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AAPG/GSTT HEDBERG CONFERENCE

Mobile Shale Basins – Genesis, Evolution and Hydrocarbon Systems”

June 4-7, 2006 – Port of Spain, Trinidad & Tobago

 

 

The Style & Timing of Mud Volcanism in the Offshore Nile Delta, Egypt

 

Peter A. Bentham, Mark Pasley & Christopher Birt

BP Egypt Exploration, 14 Road 252, Digla, Maadi, Cairo 11431. Egypt.

 

Mud volcanoes have long been recognized but not systematically studied within the offshore Nile Delta of northern Egypt. They are considered to be important and deserving of study as many of the producing gas fields, recent gas discoveries, and future prospects have significant mud volcanoes developed above them. The distribution of the mud volcanoes discussed in this paper is shown in Figure 1. The impact of mud volcanism, in terms of timing relative to structural evolution and the effect on seal integrity and pore-pressure evolution are currently under study and preliminary results will be presented. The primary phase of activity for mud volcano development within the offshore Nile Delta is during the Early-Middle Pliocene. Based on observations from high-quality 2D and 3D seismic data, this growth appears be related to withdrawal and mobilization of overpressured shales of Tortonian age that lie immediately beneath an important regional unconformity at the base of Messinian evaporites, but above many of the prospective reservoir targets.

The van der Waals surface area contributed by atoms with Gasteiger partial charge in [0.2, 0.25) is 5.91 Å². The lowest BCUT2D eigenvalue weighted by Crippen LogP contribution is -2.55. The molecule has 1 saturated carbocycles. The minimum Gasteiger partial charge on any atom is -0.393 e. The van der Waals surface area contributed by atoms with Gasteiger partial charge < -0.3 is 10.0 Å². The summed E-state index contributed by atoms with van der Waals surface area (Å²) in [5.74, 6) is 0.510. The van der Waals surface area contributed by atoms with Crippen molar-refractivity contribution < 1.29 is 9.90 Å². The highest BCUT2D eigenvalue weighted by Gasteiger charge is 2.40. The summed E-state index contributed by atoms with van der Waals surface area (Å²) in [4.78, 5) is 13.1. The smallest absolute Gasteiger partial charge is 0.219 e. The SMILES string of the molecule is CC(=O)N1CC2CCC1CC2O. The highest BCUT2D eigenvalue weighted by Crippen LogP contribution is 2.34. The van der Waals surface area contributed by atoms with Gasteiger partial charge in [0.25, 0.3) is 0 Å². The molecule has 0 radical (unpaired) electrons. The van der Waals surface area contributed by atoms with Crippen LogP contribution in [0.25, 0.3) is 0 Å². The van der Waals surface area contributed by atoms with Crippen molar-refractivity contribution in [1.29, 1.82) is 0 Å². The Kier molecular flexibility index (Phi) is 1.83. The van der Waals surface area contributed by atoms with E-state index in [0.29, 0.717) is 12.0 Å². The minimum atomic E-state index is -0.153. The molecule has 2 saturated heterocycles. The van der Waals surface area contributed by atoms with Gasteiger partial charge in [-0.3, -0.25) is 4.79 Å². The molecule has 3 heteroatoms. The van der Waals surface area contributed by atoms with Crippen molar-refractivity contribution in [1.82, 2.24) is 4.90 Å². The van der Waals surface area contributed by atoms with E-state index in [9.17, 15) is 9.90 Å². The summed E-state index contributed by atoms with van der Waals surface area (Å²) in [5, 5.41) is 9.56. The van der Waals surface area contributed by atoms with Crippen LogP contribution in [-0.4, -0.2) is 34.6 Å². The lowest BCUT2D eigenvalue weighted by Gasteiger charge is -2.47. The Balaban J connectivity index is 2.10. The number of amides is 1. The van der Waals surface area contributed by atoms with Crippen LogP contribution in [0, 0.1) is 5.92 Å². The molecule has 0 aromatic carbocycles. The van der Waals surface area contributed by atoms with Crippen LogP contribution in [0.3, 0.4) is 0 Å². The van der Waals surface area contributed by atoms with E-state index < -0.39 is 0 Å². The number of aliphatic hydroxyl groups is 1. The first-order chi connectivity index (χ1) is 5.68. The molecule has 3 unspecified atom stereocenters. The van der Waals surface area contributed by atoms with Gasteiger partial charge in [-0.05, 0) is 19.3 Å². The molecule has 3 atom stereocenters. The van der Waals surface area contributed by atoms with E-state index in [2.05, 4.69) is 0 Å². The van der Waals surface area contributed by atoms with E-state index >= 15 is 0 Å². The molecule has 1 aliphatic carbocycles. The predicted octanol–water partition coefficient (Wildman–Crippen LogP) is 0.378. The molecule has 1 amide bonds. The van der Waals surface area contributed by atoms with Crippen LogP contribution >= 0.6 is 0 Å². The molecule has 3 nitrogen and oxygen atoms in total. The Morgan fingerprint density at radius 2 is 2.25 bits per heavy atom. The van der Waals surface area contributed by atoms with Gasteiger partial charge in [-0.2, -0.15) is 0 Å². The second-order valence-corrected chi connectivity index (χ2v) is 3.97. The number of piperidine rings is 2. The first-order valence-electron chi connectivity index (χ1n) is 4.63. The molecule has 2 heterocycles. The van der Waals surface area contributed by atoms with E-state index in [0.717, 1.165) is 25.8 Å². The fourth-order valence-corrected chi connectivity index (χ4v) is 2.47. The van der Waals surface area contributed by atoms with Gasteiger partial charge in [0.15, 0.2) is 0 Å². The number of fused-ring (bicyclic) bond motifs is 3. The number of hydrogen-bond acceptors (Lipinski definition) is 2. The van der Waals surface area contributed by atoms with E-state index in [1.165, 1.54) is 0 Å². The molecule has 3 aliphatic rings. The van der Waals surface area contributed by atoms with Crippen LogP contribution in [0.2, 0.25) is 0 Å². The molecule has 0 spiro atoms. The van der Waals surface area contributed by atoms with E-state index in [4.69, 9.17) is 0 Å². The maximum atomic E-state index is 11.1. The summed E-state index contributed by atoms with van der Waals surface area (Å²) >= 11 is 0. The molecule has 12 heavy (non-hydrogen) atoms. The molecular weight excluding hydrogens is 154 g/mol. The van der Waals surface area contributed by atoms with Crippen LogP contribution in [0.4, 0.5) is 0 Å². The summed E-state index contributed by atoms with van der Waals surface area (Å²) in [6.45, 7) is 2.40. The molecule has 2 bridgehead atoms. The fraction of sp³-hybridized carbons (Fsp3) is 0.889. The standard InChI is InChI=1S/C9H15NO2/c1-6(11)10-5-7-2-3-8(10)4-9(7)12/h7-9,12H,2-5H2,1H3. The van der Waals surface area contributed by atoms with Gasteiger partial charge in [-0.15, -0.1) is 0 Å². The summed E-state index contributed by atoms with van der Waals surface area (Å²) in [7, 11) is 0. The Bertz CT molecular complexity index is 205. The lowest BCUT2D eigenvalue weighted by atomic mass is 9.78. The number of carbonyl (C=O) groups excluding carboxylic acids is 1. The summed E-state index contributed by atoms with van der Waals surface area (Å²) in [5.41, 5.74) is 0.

Figure 1: The distribution and activity of mud-volcanoes within the central & western Nile Delta, northern Egypt

 
There is a consistent correspondence between the location of the mud volcanoes and the presence of underlying Pre-Messinian structures that form many of the recent discoveries and future drilling portfolio. These deep structures were most actively growing during Middle Miocene time (Serravallian-Tortonian). It is important to note, therefore, that while there is a clear spatial association between the two, the growth of the deep structures, and the subsequent activity of the mud volcanoes during the Pliocene-Recent does not overlap in time. Furthermore, while the majority of the mud volcanoes have expression at the present-day sea bottom, two important features (the Rahma and Satis mud volcanoes) became inactive during Late Pliocene times, during the rapid seaward progradation of the central Delta. Two styles of mud evacuation & collapse can be observed, and the nature of these differences will be discussed in the poster.

AAPG Search and Discovery Article #90057©2006 AAPG/GSTT Hedberg Conference, Port of Spain, Trinidad & Tobago